I spend a lot of time “writing,” but often not a lot of time producing much of anything. That is, I spend a lot of time journaling and writing letters, but not a lot of time working on and revising real pieces. My Writer’s March goal is to spend an hour a day working on these “real” things to see if I can actually start and finish some fully formed stories or essays. I told myself that journaling and correspondance didn’t count toward that hour.
But that doesn’t mean I’m not still keeping a journal, and that doesn’t mean I don’t find it necessary to the rest of my work.
I’m not as compulsive as some when it comes to keeping a journal, but I do think that regular documentation is key to collecting and understanding future writing material. Extraordinary things happen all the time, if you’re paying attention, and those things should be written down. (You might think they were so extraordinary that you’ll remember them forever. You won’t.)
There’s a crazy man who lives next door to me (Or maybe he’s homeless and lives in the alley. If he lives in the apartment next door, someone must be taking care of him.) who I see occasionally doing strange things like laughing maniacally, seemingly at nothing, outside in the middle of the night, or filling a shopping cart with random objects then pushing it back and forth through the alleyway. After the night of hysterical laughter, which I’ll admit was eerily terrifying, I deduced that he is mostly harmless. He always seems to be in good spirits, and when I see him around now, it’s with a certain protective fondness. “Hey! That’s my neighbor! Or…um…some guy who lives in my alley!” As I was leaving my apartment a few days ago to go get coffee and “do some writing,” (that is, sit around and write nonsense in my journal,) I turned out of the alley onto Coal and into a mysterious traffic jam. There was a long line of cars in both stretching in either direction from Columbia. As I inched forward, I saw that my crazy neighbor had moved one of the construction barriers into the middle of the road and was standing in front of it, smiling, and waving an egg timer in the air. (I’m not making this up.) People were honking their horns and yelling out of their windows. Since we’re in the age of cell phones, I’m sure multiple people had already called the police. I thought about stopping and trying to get him out of the road before he could be arrested, but realized that, though I knew who he was, he wouldn’t know me. I kept driving.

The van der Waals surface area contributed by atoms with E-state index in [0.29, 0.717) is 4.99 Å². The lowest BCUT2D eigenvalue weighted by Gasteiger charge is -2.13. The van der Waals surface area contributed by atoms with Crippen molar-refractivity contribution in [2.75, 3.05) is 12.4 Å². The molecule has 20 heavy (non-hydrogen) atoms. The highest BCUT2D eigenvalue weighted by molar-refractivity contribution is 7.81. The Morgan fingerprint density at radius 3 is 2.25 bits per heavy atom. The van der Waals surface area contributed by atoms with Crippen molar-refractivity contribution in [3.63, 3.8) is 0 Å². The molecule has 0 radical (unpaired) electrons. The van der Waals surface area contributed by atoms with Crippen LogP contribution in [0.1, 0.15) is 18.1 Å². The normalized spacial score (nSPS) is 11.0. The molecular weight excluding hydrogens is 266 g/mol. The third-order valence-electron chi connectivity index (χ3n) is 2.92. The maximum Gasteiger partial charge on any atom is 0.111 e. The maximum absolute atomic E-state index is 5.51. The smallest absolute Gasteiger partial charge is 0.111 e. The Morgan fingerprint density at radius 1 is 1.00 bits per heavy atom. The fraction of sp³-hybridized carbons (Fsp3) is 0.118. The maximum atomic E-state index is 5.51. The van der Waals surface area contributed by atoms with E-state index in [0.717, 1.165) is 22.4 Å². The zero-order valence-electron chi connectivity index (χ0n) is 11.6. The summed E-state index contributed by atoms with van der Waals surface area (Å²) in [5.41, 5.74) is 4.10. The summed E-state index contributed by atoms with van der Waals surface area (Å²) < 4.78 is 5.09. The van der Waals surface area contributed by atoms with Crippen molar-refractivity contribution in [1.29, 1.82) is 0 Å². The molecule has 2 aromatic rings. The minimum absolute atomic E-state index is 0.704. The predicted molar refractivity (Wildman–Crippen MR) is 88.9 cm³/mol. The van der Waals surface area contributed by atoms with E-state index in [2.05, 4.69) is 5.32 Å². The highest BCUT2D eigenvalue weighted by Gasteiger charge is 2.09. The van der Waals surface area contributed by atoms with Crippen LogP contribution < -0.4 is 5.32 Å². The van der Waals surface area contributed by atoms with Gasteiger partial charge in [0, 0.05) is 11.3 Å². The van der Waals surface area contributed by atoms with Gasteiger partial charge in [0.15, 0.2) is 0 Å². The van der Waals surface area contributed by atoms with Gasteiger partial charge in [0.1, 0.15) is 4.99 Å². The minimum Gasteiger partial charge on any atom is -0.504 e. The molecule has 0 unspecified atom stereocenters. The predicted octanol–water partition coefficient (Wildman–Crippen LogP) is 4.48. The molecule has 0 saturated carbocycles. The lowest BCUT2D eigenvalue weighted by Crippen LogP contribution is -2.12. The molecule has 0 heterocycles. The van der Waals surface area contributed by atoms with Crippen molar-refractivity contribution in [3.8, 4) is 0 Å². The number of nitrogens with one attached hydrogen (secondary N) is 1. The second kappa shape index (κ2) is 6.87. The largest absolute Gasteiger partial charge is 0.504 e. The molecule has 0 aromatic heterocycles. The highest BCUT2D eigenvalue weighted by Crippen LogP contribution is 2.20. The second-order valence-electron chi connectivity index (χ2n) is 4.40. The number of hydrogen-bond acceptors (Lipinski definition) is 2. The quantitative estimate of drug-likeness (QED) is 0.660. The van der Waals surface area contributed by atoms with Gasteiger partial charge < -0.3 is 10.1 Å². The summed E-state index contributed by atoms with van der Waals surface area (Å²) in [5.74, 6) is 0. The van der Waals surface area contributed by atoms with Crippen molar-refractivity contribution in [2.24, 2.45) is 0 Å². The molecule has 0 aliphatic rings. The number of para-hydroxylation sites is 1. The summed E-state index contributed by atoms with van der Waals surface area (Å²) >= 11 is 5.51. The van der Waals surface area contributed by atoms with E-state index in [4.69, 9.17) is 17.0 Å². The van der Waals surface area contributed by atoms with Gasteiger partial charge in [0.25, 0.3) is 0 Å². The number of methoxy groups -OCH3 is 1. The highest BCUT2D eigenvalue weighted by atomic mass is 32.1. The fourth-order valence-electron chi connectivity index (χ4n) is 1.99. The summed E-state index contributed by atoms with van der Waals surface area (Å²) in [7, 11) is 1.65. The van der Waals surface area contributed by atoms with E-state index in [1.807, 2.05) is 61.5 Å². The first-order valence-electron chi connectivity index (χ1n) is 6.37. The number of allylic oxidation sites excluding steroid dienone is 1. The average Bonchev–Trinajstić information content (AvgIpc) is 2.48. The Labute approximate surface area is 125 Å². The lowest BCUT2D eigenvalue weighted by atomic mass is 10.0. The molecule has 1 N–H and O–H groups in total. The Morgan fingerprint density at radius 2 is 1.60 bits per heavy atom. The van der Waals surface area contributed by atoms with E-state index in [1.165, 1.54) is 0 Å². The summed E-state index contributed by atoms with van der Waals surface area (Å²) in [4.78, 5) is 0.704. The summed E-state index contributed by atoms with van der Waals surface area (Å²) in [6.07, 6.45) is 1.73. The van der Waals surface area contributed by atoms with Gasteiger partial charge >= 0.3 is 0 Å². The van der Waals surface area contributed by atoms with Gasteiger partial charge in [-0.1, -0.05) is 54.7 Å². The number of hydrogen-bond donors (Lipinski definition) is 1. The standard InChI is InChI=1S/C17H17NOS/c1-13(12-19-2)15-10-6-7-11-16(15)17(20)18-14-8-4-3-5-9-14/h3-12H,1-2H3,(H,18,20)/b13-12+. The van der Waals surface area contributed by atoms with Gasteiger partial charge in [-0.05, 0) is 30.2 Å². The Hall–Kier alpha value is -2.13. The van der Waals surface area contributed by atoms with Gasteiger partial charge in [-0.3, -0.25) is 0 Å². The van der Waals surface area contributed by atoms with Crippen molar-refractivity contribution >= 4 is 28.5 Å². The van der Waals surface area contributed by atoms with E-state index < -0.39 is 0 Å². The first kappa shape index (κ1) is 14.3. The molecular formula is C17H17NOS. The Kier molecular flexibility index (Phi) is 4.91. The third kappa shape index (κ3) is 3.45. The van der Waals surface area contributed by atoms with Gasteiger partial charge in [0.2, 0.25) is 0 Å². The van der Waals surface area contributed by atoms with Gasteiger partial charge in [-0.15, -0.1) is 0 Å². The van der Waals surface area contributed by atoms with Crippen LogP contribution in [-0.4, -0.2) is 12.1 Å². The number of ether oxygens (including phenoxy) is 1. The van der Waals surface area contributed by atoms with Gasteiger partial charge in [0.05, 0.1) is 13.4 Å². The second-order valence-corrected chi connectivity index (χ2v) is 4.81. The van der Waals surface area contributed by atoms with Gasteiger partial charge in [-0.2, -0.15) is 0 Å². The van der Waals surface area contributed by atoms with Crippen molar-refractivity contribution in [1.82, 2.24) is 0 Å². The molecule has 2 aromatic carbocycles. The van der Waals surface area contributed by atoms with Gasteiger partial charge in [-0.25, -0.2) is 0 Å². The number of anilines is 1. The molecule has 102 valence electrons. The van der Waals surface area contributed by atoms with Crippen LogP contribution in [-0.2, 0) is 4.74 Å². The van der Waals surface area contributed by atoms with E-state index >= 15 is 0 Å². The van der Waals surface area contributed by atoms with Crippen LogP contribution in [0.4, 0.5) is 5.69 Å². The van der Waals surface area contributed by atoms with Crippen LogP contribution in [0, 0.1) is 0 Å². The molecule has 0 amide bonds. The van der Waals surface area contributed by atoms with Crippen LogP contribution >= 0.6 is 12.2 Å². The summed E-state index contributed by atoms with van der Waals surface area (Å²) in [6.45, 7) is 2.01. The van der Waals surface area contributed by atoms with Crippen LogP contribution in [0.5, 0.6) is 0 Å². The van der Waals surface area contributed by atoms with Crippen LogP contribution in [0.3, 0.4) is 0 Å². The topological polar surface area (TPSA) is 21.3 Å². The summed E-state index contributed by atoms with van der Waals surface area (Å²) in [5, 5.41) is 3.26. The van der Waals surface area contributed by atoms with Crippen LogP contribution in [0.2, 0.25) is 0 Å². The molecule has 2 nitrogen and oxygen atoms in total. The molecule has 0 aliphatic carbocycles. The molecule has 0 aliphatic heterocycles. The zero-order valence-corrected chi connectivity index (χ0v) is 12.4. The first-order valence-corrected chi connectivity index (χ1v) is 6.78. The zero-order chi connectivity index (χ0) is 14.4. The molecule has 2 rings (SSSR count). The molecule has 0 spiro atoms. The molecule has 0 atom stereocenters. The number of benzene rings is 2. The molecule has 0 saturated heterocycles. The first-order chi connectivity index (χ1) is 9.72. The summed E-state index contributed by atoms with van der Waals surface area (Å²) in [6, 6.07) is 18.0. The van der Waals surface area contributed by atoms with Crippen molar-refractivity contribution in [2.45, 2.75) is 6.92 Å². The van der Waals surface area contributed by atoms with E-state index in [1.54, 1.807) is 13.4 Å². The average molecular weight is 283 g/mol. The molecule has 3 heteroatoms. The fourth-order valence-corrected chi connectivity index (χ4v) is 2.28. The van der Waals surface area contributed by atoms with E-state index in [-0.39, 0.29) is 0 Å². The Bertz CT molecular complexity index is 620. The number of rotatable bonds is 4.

As soon as I got to the coffee shop, I wrote it all down. Who knows if I’ll ever use it in future writing.
When I write about things that have actually happened, I like to do it as if I’m writing a scene, with as much sensory detail as possible and good control of time. I’ve often held on to story ideas for years, then looked back at my journals from when I first thought of the idea to find, in some cases, full passages that can be excavated and put into new pieces.
Over the years, I’ve been hard on myself about the amount of time I spend with my journal, and how little I spend on other things. It seems so…lazy. It doesn’t feel like writing because it doesn’t feel like “work.” It remains daunting for me to sit down and work on these “real pieces,” and I know that I think about writing a lot more than I actually write, but I’ve realized that keeping a journal is the hybrid of thinking and writing and often serves to transition my mind into doing more “serious” work. So it’s not only crucial for documentation, it is also a sort of meditation that gets me into the writing zone.